You might be shopping for a recreational vehicle, or RV for short if you want to move your house on the road. You might be wondering how to get an RV loan because the most expensive or high-end models can cost up to $1 million. RV prices range from hundreds of thousands of dollars to this amount.
Getting an RV financed is similar to getting an auto loan, but to keep your payments lower, lenders frequently offer longer loan terms. Particularly for pricey motorhomes, the qualification process for RV loans may also resemble that of obtaining a mortgage rather than purchasing a car.
But if you only use a camper for occasional warm-weather weekend trips, you might not even need an RV loan.
1. Learn how RV loans work
An RV loan may function similarly to a mortgage or auto loan, depending on the amount of money you require. Similar to a car loan, your eligibility for a smaller loan amount of $50,000 or less will mostly depend on your income, credit score, and the age, mileage, make, and model of the RV you’re purchasing. You make a fixed payment for a predetermined amount of time and receive all of your money at once.
Lenders examine your finances more closely for larger loan amounts of $1 million or more, much like they do for mortgages. We examine your total debt, credit score, and income. To grant you a loan, the lender might also look more closely at the RV’s specifications, ownership history, and general condition.
Since most RV loans are secured by your vehicle, the bank may be able to take your camper away from you if you are unable to make your payments. If you wish to purchase your RV entirely, think about taking out a personal loan. Since most personal loans don’t require collateral, in the unlikely event that you are unable to repay the loan, you won’t have to give up your RV. Rates might be greater than secured RV loans, though.
2. Know how much RVs cost
Choosing between a new and used RV is the largest financial decision you will have to make. A 20-year-old towable pop-up trailer might set you back about $5,000, but a brand-new Class A motorhome with all the bells and whistles could set you back over $1 million.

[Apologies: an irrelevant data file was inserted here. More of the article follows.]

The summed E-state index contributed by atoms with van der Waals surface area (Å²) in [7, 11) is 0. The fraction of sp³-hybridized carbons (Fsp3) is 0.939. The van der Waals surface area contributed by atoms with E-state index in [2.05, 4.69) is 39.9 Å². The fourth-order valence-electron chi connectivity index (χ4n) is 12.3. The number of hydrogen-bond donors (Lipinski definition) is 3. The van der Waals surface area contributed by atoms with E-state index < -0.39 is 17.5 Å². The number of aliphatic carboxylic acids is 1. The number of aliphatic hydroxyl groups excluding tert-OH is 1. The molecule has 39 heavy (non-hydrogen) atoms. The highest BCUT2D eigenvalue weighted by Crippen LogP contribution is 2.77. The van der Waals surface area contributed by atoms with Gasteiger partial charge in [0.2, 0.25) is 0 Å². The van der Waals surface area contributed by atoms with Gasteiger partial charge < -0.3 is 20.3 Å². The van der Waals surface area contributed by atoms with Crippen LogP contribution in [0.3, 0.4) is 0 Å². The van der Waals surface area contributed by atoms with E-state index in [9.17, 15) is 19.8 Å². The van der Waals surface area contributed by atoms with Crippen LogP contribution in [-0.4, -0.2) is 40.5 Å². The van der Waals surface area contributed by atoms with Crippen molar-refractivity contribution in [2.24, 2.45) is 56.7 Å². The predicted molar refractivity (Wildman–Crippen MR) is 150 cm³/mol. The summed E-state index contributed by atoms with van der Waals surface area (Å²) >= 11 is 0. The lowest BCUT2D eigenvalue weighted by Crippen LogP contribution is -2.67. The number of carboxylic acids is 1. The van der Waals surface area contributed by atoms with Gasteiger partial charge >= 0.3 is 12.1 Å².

Recall that, similar to cars, recreational vehicles have the potential to lose value once you purchase a new one. The value of a used trailer won’t decrease over time, but more maintenance and repairs might be necessary depending on how old and well-kept it is. Read the fine print on any loan offers you receive because you might be charged a higher rate depending on the state of a used RV.
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RV dealerships can mark up items by up to 35%, so there is an opportunity for bargaining over the sticker price. If you have your heart set on a new RV, find out what they’re selling for in your area using an RV finder or the Kelley Blue Book RV pricing guide. If the dealership won’t negotiate, don’t be afraid to leave.
RV cost by vehicle type
|$50,000 to $300,000
|$30,000 to $175,000
|$70,000 to $150,000
|$40,000 to $115,000
|$50,000 to $150,000
|$30,000 to $75,000
|$20,000 to $75,000
|$10,000 to $50,000
|$35,000 to $125,000
|$30,000 to $100,000
3. Set a monthly payment budget
See how much your payment will be by using a loan calculator. Incorporate continuous expenses for insurance, upkeep, travel, and fuel into your calculations. Remember to factor in additional expenses for things like lot leasing, campground fees, licenses, taxes, and registration.
The term, interest rate, and loan amount of your RV loan are the three variables that will directly impact your monthly payment.
- Loan term. RV loan repayment terms may be as long as 240 months, but there’s a catch: Longer terms are only available for higher loan amounts (over $50,000 in many cases).